In more extreme cases, a botched tummy tuck can result in medical complications. Infection, seroma (fluid buildup), and clotting are just a few potential risks.
The best way to avoid complications and the need for a revision tummy tuck is to make sure you’re working with a board-certified plastic surgeon. These are medical professionals with at least 14 years of higher education, including special training in reconstructive and cosmetic surgery.
Furthermore, by being board-certified, a plastic surgeon has admitting privileges at local hospitals. So, in the rare chance a complication occurs during surgery, your surgeon can handle it quickly and efficiently. As opposed to a non-board-certified surgeon, who would have to call you an ambulance and couldn’t provide care for you at the hospital.
What we can learn from the unfortunate anecdotes of patients with botched tummy tucks is: don’t blindly trust what a cosmetic surgeon tells you. During your consultation, you should feel comfortable with your surgeon, they should thoroughly explain all potential risks, and you should be on the same page about your goals and expected results.
If you have concerns about what your surgeon tells you, seek a second (or even third!) opinion. The best time to get good results is in your first surgery. While revision surgery can improve bad results, it does come with extra difficulty. A second surgery has to work around the scar tissue and changes from the first surgery in addition to improving upon it.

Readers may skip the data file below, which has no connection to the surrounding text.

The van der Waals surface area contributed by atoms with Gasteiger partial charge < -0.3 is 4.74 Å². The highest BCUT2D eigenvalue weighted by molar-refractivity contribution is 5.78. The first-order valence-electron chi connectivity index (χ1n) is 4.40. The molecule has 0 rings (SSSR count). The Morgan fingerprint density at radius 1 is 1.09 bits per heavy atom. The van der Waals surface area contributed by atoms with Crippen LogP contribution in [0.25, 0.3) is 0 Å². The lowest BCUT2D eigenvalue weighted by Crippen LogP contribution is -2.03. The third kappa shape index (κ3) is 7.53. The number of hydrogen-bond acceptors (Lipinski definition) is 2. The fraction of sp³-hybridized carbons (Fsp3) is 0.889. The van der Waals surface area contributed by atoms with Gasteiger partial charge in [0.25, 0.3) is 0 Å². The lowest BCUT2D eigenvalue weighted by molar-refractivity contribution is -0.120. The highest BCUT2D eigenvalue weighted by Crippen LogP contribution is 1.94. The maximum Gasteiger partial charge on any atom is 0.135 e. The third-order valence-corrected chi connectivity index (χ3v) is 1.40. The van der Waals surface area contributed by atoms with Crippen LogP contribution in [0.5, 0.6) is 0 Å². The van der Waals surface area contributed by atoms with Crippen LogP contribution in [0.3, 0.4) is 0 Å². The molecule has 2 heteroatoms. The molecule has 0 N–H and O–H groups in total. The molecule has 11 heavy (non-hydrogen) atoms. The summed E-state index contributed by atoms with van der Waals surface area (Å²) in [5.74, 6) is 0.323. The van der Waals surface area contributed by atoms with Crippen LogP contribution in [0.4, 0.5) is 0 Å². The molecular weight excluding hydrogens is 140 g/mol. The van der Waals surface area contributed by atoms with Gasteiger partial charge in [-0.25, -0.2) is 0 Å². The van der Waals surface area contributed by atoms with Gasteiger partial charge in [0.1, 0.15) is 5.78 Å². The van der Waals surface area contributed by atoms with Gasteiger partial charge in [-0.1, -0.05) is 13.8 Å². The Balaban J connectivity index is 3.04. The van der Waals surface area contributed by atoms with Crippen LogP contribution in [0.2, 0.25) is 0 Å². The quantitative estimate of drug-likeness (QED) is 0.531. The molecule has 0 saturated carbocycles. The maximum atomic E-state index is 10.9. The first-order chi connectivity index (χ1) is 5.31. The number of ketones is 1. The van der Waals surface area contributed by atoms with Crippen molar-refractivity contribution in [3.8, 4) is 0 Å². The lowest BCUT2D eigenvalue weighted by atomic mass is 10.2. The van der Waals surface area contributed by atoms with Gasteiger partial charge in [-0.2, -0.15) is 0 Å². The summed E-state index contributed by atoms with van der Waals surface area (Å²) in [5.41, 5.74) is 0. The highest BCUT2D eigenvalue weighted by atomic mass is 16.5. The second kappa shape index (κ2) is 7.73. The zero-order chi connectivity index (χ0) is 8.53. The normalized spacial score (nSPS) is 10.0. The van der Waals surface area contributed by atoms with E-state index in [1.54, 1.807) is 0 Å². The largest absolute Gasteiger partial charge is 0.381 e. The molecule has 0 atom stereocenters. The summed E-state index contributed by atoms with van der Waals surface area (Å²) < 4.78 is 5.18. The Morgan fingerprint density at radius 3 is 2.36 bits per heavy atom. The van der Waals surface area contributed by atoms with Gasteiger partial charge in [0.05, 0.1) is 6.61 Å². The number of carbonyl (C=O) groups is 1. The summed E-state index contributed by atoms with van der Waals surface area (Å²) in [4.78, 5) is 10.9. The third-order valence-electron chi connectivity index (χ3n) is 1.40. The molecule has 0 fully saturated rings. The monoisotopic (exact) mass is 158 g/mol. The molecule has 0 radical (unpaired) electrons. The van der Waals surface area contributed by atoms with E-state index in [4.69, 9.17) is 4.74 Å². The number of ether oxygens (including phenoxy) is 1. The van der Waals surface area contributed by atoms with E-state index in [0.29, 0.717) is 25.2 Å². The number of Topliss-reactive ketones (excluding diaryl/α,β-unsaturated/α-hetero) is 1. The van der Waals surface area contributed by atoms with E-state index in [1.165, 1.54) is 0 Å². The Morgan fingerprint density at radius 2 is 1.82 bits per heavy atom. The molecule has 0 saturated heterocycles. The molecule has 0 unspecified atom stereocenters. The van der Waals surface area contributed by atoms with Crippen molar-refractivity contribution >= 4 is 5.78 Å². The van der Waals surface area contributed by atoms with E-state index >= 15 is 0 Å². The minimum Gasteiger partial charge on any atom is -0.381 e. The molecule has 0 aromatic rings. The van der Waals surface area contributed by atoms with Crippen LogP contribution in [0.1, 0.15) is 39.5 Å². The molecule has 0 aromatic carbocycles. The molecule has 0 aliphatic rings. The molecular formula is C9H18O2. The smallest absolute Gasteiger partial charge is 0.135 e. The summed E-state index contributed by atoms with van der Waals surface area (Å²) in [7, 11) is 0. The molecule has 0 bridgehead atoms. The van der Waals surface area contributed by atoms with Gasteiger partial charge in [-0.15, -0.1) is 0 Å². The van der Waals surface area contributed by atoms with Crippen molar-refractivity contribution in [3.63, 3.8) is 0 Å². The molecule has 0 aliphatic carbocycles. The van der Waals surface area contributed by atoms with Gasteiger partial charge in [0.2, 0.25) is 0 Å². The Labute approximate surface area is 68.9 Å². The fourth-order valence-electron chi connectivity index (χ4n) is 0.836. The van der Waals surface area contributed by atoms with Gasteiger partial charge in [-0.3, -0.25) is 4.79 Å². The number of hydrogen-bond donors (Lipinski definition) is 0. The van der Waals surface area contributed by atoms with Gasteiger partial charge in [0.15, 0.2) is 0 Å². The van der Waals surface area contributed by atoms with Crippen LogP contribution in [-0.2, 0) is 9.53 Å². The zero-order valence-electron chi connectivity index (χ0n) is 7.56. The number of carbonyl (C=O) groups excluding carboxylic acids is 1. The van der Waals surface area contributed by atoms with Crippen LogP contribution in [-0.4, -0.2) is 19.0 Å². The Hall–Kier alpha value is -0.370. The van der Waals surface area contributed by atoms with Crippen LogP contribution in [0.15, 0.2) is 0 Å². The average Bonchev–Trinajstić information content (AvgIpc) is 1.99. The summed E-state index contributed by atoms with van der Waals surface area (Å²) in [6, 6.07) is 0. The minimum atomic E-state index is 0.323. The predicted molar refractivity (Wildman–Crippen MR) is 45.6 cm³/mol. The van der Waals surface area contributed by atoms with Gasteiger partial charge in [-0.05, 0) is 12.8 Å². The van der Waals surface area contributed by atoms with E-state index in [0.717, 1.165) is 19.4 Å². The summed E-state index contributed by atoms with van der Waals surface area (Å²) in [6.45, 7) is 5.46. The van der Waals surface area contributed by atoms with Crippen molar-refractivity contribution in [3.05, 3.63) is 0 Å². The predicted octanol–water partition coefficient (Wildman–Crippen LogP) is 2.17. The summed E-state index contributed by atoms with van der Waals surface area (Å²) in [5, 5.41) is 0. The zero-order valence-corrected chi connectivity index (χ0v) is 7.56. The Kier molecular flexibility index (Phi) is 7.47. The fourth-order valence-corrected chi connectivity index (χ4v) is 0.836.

Before agreeing to surgery, make sure you and your surgeon are on the same page about why you want a tummy tuck. A patient who’s self-conscious about stretch marks will have different needs than someone wanting to look the way they did before pregnancy. A patient with extra folds of skin from massive weight loss may need a different tummy tuck procedure than someone worried about their muffin top.
When looking for a plastic surgeon, look for patient testimonials. Look at what former patients say about their results, post-op care, and overall experience. You have the ability to mitigate many potential tummy tuck risks and complications by doing your due diligence when picking a surgeon.
I’ve never had to do a revision for one of my own patients. However, I have done revisions for patients of other surgeons.Dr. Saber
The specific surgical procedure you’ll need depends on what part of your tummy tuck needs revision.
However, if you’re unhappy with your tummy tuck surgery results, the first step is waiting. You’ll have to avoid most physical activity for the first two weeks and wait about six weeks before fully resuming normal activity. But it can take up to six months for final results to be visible, depending on your procedure.
If you’re fully recovered from your primary tummy tuck and dealing with cosmetic or medical problems, it may be time to explore a revision.
Common problems that need revision are: